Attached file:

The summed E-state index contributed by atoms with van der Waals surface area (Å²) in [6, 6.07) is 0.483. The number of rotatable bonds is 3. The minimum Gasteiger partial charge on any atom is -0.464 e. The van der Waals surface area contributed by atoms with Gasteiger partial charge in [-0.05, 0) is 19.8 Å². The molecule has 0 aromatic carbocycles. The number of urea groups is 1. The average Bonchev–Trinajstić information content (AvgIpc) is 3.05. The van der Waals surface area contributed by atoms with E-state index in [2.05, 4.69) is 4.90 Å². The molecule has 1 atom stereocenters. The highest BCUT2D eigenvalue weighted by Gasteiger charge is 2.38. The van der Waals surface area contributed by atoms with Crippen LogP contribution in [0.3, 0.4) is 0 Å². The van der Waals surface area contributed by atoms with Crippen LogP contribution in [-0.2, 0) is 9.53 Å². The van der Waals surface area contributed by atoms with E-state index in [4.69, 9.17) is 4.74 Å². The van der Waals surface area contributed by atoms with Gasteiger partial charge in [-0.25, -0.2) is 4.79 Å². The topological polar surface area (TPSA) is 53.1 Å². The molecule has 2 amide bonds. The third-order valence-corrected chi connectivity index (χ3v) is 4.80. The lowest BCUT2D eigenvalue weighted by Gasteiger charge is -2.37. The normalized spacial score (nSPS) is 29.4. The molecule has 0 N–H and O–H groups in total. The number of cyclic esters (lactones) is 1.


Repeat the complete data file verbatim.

The summed E-state index contributed by atoms with van der Waals surface area (Å²) in [6, 6.07) is 0.483. The number of rotatable bonds is 3. The minimum Gasteiger partial charge on any atom is -0.464 e. The van der Waals surface area contributed by atoms with Gasteiger partial charge in [-0.05, 0) is 19.8 Å². The molecule has 0 aromatic carbocycles. The number of urea groups is 1. The average Bonchev–Trinajstić information content (AvgIpc) is 3.05. The van der Waals surface area contributed by atoms with E-state index in [2.05, 4.69) is 4.90 Å². The molecule has 1 atom stereocenters. The highest BCUT2D eigenvalue weighted by Gasteiger charge is 2.38. The van der Waals surface area contributed by atoms with Crippen LogP contribution in [0.3, 0.4) is 0 Å². The van der Waals surface area contributed by atoms with Crippen LogP contribution in [-0.2, 0) is 9.53 Å². The van der Waals surface area contributed by atoms with E-state index in [4.69, 9.17) is 4.74 Å². The van der Waals surface area contributed by atoms with Gasteiger partial charge in [-0.25, -0.2) is 4.79 Å². The topological polar surface area (TPSA) is 53.1 Å². The molecule has 2 amide bonds. The third-order valence-corrected chi connectivity index (χ3v) is 4.80. The lowest BCUT2D eigenvalue weighted by Gasteiger charge is -2.37. The normalized spacial score (nSPS) is 29.4. The molecule has 0 N–H and O–H groups in total. The number of cyclic esters (lactones) is 1.